He stomped past Beck. Nearly out of reach, Beck's arm shot sideways, and he grabbed Baron's ankle, wrenching his brother's leg backward. Baron flapped his arms, searching for something to break his fall, but thudded to the ground. Dust and hay wafted up around them. On hands and knees, Beck scurried up to him. He grabbed hold of his shirt, yanked his body up, and glared down at him.

"You have nothing I want, you or Sir Lacey. The only reason I'm here is to clean up your mess, whelp."

"That's too bad," Baron said, dangling from his brother's grasp. "Because I want something from you."

Beck paused, and then shoved Baron back on the ground. He rested his hand on his thigh. Breathing heavily, he glanced to his side. His da and Wren no longer waited at the door. It was good that they'd left. With the direction the skirmish seemed to be taking, it might be wise that neither of them heard what they discussed.

He looked through the hay-infused air to his brother. His fight was more than an opportunity to work off spent up tension. Although he didn't know what Baron wanted, he doubted he'd be willing to give him anything.

"What could I possibly have that would mean anything to you? You were raised with everything you wanted. You were respected by all your peers. I worked, and fought, for the little respect I could force out of people. Only to later learn that it was fear that I saw in their faces, not regard. They never saw me as anything more than a bastard. So I ask you again, brother. What could I possibly have to give you envy?"

Beck fell to his backside and leaned against the front of a stall. Baron watched him closely, and then pushed himself to a seated position.

"I want the one thing I could never have," Baron said. "My father's love."

Beck's chest heaved and then relaxed. He lifted his gaze. Dark brown hair covered his eyes.

Baron pushed himself opposite of Beck and leaned against an inside wall. "Our father provided me with a castle to live in, servants to tend to my every whim, money to buy everything I wanted." He threw his hands forward, pushing away his explanation. "You have no idea what it's like to try to win a person's favor, knowing all the while you were being compared to. . . you." Baron drew his legs up and rested his arms on his knees. "Father never said it, but in his eyes, I could see him weigh my measure against yours, and always, in the balance was you. All my efforts were for naught. I can't fight a ghost, brother, and you weren't here for me to best. He may have given me everything, but you were the son he wanted, the son I could never be."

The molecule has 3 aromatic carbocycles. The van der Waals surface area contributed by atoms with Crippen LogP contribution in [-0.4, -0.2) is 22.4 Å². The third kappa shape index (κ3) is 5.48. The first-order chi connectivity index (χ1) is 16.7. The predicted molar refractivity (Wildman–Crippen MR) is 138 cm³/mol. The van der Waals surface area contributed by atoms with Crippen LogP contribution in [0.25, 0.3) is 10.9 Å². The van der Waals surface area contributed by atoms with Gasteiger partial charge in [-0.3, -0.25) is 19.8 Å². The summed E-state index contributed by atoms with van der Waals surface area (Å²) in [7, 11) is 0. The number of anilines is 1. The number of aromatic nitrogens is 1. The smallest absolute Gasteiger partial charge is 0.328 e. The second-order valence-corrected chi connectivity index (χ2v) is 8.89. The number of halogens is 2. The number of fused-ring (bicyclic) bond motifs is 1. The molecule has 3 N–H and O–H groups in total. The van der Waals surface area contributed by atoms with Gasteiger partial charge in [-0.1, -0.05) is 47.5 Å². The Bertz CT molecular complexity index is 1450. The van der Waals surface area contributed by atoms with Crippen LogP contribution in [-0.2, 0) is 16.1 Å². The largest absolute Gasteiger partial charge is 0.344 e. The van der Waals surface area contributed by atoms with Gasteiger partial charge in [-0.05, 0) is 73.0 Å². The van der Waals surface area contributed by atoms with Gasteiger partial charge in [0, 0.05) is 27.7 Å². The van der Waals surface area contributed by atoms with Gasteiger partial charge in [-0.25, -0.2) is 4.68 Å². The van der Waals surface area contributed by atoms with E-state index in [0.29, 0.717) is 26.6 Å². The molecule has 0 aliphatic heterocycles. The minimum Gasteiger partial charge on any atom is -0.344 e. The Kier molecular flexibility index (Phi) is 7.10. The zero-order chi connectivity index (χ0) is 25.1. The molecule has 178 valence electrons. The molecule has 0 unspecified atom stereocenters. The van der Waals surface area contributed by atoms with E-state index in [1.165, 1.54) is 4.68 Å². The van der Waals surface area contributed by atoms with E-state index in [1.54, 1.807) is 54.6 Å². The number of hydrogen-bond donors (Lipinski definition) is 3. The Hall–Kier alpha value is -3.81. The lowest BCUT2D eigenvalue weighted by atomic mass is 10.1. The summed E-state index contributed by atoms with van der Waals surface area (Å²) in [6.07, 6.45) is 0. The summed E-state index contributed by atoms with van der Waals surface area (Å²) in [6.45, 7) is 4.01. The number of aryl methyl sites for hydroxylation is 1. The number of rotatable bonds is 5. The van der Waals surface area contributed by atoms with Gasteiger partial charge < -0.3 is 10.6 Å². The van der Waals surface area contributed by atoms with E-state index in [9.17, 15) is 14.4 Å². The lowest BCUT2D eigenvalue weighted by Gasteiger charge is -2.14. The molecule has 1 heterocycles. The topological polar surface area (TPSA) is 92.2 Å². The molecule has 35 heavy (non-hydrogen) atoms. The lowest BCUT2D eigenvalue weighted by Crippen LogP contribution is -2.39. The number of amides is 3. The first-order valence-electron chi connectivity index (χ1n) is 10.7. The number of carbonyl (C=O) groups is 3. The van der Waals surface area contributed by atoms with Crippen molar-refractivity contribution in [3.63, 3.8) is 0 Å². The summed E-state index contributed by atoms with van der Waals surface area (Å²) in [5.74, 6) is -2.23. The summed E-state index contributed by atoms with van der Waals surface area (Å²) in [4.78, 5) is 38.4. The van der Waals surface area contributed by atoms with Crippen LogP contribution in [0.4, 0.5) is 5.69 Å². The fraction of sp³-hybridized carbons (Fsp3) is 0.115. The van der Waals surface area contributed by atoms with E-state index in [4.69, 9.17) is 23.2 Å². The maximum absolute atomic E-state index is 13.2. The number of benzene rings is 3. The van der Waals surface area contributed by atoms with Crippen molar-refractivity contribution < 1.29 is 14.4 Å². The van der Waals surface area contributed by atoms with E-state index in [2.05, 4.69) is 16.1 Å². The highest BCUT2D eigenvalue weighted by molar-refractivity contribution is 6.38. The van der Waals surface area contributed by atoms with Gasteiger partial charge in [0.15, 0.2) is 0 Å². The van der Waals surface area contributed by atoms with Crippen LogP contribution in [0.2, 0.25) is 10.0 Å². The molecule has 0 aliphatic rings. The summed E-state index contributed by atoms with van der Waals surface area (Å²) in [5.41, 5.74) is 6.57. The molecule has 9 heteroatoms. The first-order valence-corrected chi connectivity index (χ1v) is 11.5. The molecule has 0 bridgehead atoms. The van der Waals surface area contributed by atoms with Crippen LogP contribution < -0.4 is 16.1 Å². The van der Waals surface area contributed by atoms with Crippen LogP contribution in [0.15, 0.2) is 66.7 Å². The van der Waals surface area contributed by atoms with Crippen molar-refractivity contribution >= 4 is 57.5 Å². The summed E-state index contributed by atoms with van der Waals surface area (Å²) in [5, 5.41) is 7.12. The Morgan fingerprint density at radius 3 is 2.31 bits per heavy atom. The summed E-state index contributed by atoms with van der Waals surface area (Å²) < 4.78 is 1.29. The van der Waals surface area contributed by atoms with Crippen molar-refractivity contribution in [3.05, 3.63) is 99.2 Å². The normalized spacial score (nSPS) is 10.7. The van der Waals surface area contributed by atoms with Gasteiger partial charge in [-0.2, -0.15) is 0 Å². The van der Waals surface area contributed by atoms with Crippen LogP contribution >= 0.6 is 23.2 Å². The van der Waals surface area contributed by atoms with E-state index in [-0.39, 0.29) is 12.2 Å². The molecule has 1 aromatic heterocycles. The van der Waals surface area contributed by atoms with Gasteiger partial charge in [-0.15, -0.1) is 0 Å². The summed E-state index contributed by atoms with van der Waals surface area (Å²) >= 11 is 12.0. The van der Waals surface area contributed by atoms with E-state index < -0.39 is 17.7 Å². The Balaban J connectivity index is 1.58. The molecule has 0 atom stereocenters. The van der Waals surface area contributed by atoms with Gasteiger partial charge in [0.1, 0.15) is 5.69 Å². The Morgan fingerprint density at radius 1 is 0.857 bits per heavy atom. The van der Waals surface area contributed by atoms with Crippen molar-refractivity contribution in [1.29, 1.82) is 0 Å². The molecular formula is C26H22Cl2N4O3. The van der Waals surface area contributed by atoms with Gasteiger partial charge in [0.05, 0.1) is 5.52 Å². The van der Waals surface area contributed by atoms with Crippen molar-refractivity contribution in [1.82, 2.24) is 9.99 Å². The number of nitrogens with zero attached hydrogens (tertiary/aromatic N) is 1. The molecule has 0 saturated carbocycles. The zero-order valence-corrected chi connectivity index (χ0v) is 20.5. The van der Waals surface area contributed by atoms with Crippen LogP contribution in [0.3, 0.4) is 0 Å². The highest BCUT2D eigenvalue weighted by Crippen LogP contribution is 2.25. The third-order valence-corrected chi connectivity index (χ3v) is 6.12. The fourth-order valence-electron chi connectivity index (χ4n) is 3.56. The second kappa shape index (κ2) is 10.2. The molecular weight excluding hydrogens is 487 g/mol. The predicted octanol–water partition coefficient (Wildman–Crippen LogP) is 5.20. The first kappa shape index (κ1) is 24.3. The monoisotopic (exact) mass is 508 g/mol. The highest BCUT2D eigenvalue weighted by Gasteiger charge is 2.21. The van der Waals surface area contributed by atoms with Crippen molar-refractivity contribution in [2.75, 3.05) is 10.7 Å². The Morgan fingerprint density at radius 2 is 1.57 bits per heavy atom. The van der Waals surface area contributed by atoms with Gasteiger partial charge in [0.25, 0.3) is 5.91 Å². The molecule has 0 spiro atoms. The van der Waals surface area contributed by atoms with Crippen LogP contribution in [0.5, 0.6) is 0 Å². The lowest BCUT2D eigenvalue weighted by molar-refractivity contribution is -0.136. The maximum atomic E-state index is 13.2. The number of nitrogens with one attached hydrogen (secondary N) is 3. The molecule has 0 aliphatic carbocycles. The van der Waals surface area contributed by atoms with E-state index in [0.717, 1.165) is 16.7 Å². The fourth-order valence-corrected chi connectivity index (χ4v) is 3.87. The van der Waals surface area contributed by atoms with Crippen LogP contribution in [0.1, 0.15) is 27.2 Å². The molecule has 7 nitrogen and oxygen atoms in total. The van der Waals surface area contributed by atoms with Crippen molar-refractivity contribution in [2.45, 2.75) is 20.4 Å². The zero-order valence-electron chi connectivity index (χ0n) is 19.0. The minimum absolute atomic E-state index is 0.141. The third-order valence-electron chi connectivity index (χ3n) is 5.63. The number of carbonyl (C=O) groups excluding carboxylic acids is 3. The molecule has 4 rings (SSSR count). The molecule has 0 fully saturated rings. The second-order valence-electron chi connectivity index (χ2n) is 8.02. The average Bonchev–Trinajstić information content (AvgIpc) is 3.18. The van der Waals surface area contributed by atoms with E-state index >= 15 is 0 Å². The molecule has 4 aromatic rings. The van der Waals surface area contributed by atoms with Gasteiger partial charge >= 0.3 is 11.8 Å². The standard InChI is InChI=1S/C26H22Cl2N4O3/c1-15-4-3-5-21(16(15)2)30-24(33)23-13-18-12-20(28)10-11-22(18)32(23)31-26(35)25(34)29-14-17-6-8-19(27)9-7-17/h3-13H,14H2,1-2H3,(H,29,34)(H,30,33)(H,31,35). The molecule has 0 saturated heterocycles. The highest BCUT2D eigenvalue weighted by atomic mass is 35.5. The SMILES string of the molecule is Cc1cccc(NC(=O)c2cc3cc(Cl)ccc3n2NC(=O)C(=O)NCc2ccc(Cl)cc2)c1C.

Beck crawled to his feet, and then offered his hand to Baron. "Whether we like it or no, we're more alike than either of us want to admit."

"But I'm better looking," Baron said, standing to his feet.

"You were better looking," Beck said, swatting Baron's broken nose.

"Ow," Baron howled. "Did you have to hit me square in the face?"

"I thought you'd duck."

Both men laughed. Beck wrapped his arm around Baron's shoulders. "Do na forget, Sir Lacey," Beck said, teasing the younger man. "I'm a barbarian, but you envy me."

Baron looked up at him, admiration beaming upward. "Not any more. Now, I respect you."


As a youth, I loved reading Trixie Belden books. She was great—smart, witty, and surrounded by good-looking guys. What’s not to like? While in my teens, I discovered the answers to that question when I heard someone mention a romance novel she had read. Her shallow breathing and flushed face was enough to pique my interest. A trip to the bookstore was in order. I read with wide-eyed amazement. Trixie never spoke of such occurrences!

Other than the obvious, I found myself trying to appreciate what my friend had enjoyed about this book. Yeah, there was the hot guy and beautiful woman, but the book as a whole frustrated me. Why did it take 380 pages for the couple to admit they loved each other? To me, this is where the story began. Much to my sadness, I found this to be the writing norm.

I was determined to find an author who felt as I did. This is how I discovered Kathleen Woodiwiss. Yes! Someone who could tell a story with the two main characters committed to each other before the final pages. Needless to say, she became a favorite soon followed by Diana Gabaldon.

I hope to follow in both of these ladies’ examples and combine history and romance throughout the entire story.


Win an eBook & AudioBook of Her Scottish Rogue (1 winner each)!
***These prizes are authorized and will beprovided by Carol A. Spradling***